Hi again, my fellow blogger friends! Hope your week’s been going well 🙂
First and foremost, I would like to apologize to the author of this book for only getting to post a review on it now. I have absolutely no excuse other than being in the mood for other genres and postponing reading this one. But I finally read it and these are my thoughts on it.
Thank you very much, Fred, for providing me with a review copy!
- Title: The Ugly Teapot: Book One: Hannah
- Author: Fred Holmes
- Publisher: Createspace Independent Publishing
- Publication Date: March 25th, 2016
- Page Count: 250
Hannah Bradbury’s life changes when her photographer dad is suddenly killed in Baghdad. In between the many trinkets he has brought her over the years lies the weirdest and most fascinating of them all: the Aladdin’s lamp, which resembles an ugly, old teapot, but promises to take Hannah on the most unbelievable of adventures…
When the author first reached out to me, I was quite happy! I always love a good middle grade story filled with magic and fairy tale vibes, which this one seemed to have in abundance. Plus, I’ve always liked Aladdin and anything One Thousand Nights, so it was an easy pick.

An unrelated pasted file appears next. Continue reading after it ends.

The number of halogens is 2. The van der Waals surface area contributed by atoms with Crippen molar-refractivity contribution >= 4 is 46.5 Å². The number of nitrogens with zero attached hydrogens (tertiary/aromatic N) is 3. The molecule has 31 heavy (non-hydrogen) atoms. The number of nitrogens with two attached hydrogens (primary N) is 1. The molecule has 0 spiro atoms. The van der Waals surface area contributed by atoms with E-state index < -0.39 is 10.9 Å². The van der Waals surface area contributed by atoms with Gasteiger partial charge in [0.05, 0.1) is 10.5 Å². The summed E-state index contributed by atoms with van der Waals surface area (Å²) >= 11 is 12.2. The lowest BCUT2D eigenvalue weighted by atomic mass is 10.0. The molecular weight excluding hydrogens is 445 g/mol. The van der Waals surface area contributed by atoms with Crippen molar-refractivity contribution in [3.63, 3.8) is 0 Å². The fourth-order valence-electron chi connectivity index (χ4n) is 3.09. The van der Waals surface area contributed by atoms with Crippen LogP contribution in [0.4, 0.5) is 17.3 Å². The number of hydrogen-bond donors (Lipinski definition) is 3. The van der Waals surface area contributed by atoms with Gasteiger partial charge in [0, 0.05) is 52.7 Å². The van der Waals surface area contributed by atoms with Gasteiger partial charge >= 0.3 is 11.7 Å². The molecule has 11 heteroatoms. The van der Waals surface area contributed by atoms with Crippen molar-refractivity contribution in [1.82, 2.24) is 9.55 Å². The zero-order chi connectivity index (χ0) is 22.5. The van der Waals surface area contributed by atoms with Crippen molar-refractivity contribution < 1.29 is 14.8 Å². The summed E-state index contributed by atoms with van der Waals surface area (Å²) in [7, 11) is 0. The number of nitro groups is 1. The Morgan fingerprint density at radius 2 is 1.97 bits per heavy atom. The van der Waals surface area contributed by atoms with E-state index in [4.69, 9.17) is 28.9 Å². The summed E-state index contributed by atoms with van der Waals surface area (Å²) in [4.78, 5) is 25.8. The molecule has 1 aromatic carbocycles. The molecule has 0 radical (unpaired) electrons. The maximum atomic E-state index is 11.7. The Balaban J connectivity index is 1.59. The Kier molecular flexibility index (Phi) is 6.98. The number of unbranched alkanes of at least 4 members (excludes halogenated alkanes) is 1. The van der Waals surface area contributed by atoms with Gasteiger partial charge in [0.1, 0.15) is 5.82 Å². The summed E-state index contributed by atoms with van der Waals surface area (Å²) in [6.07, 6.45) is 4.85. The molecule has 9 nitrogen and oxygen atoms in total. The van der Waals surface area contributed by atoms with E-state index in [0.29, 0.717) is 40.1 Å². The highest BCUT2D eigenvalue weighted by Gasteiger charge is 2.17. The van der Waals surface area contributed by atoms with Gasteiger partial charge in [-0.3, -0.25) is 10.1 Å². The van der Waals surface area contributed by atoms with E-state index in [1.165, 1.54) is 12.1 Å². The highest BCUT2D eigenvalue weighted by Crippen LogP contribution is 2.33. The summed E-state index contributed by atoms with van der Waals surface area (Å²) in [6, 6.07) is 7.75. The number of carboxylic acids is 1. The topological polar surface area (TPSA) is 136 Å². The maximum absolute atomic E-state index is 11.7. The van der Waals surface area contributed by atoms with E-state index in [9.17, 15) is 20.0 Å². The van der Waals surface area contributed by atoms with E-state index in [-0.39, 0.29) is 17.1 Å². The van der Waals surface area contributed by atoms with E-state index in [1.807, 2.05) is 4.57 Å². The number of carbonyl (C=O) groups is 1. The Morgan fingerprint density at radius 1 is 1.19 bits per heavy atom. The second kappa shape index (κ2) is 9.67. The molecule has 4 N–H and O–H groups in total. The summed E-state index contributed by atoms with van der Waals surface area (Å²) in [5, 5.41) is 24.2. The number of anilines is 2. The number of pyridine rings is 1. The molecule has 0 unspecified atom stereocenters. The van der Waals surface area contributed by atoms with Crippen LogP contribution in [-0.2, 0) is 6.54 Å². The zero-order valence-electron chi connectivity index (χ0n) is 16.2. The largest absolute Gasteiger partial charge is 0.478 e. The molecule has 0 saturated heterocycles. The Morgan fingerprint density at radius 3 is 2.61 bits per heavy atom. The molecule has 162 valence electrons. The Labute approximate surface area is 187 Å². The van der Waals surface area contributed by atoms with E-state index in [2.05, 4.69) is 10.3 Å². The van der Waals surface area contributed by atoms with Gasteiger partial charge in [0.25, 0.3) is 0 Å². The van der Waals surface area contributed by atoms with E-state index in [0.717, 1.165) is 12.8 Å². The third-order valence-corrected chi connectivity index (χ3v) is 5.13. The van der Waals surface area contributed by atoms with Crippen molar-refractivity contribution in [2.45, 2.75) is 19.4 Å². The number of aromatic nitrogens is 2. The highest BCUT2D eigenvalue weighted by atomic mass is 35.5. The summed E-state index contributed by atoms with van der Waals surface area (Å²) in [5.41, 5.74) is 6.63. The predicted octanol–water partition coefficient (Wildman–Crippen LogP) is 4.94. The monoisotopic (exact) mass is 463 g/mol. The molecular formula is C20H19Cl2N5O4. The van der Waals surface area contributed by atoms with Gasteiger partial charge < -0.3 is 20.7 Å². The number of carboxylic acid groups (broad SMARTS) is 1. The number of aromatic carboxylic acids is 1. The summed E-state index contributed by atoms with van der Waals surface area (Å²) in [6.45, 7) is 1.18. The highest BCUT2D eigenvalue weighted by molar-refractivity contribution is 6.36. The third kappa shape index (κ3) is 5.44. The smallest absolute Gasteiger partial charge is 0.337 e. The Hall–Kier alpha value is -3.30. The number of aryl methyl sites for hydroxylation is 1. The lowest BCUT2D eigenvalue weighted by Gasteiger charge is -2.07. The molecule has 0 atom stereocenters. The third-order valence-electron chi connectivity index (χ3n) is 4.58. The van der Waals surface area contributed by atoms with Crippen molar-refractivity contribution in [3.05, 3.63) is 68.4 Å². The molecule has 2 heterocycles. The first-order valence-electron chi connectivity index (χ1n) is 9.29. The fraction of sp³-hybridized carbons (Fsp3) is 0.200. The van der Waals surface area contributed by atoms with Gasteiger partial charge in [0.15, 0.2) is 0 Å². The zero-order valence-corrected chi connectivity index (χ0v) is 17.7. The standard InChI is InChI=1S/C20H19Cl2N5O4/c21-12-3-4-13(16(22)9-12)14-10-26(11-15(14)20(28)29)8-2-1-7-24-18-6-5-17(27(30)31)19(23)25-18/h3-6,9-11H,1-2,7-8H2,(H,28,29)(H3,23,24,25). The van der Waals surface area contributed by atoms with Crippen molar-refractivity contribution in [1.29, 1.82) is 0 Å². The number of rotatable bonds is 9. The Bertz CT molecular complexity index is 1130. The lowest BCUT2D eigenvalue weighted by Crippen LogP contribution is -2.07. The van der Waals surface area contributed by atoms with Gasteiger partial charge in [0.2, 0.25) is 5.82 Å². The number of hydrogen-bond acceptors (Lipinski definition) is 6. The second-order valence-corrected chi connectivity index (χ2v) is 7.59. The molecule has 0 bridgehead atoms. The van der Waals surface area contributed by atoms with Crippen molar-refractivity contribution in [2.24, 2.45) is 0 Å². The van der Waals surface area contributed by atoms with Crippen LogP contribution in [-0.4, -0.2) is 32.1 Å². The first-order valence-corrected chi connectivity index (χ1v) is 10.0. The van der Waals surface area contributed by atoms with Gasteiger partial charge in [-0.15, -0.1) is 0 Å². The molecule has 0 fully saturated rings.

I actually started the book last year and set it aside for a few months as I was not really in the mood for this type of story. I picked it up again a few days ago and finally finished it. So here we go!
I thought the story and plot were quite cool. There was inspiration drawn from Aladdin and One Thousand Nights, as mentiones, and possibly a whole other bunch of fairy tales and myths, which I really love, but everything the author wrote did feel genuinely interesting even if felt like something I’d already read before. The fact that some things felt really cheesy and predictable is explained later on, so no complaining there.